[11 February 2007]
PopMatters Contributing Editor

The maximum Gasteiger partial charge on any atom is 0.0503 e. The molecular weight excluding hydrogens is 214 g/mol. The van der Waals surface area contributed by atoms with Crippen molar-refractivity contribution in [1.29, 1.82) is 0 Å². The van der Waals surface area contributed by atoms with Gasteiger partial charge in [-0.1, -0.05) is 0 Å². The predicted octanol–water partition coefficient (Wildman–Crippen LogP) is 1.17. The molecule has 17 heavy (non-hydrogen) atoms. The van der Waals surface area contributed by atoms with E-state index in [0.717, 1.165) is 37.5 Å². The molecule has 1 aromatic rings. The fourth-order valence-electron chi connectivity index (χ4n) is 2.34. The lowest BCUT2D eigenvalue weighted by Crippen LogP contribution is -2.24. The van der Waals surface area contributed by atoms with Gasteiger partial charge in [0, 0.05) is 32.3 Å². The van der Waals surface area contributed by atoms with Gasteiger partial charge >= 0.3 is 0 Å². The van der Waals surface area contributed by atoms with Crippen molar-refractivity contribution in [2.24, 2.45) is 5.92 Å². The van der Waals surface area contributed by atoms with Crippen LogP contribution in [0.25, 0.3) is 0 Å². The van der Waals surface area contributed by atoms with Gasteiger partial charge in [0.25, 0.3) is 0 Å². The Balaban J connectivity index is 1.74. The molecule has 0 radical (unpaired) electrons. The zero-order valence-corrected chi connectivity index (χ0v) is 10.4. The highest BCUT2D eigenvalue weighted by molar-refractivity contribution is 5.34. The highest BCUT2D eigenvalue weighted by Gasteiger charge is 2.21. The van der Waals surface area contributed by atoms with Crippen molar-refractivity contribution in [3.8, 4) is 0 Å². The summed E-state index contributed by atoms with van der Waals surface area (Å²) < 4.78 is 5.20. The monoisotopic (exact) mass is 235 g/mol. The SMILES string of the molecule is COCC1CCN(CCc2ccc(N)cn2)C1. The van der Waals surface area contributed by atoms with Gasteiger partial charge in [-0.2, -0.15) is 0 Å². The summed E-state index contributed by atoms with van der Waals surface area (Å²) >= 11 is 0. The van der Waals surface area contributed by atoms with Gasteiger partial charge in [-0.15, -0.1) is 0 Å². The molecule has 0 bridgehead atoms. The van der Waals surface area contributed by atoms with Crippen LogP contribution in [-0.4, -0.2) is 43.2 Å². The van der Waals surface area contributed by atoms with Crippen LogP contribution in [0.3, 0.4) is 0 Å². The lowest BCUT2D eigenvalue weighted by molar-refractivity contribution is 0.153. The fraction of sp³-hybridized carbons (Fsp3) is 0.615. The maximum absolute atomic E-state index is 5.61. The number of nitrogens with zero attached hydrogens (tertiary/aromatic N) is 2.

If there’s one place that continues to have an insatiable hunger for ‘80s metal 20 years after the fact, it’s Brazil, something we can hear in the music of Angra, one of the country’s most well-known metal exports. Heavily indebted to classic power metal, and little else, the Sao Paolo band doesn’t mask their influences; they flaunt them, to the point where they often tend to stray towards near-ludicrous levels of pomposity. Nothing’s changed on Angra’s sixth album, as the quintet dutifully hops from style to style, showing a spectacular lack of focus, but having a ton of fun doing so. The first four tracks alone are a microcosm of Angra’s flamboyant style: “The Course of Nature” is a decidedly heavy, melodic track that could stand alongside anything from Queensryche’s current incarnation, “The Voice Commanding You” is shameless in its Helloween mimicry (double-time rhythms, staccato picking), “Ego Painted Grey” mines Dream Theater’s back catalog, while “Breaking Ties” is a sickly sweet power ballad. Aurora Consurgens is an invigorating listen, bursting with energy, vocalist Edu Falaschi displaying remarkable range, but in the end, the band fails to create a sound they can call its own, and savvy listeners will be too distracted by the parts that ape Stratovarius, copy Styx, and duplicate Gamma Ray in this metal mish-mash to care much about it.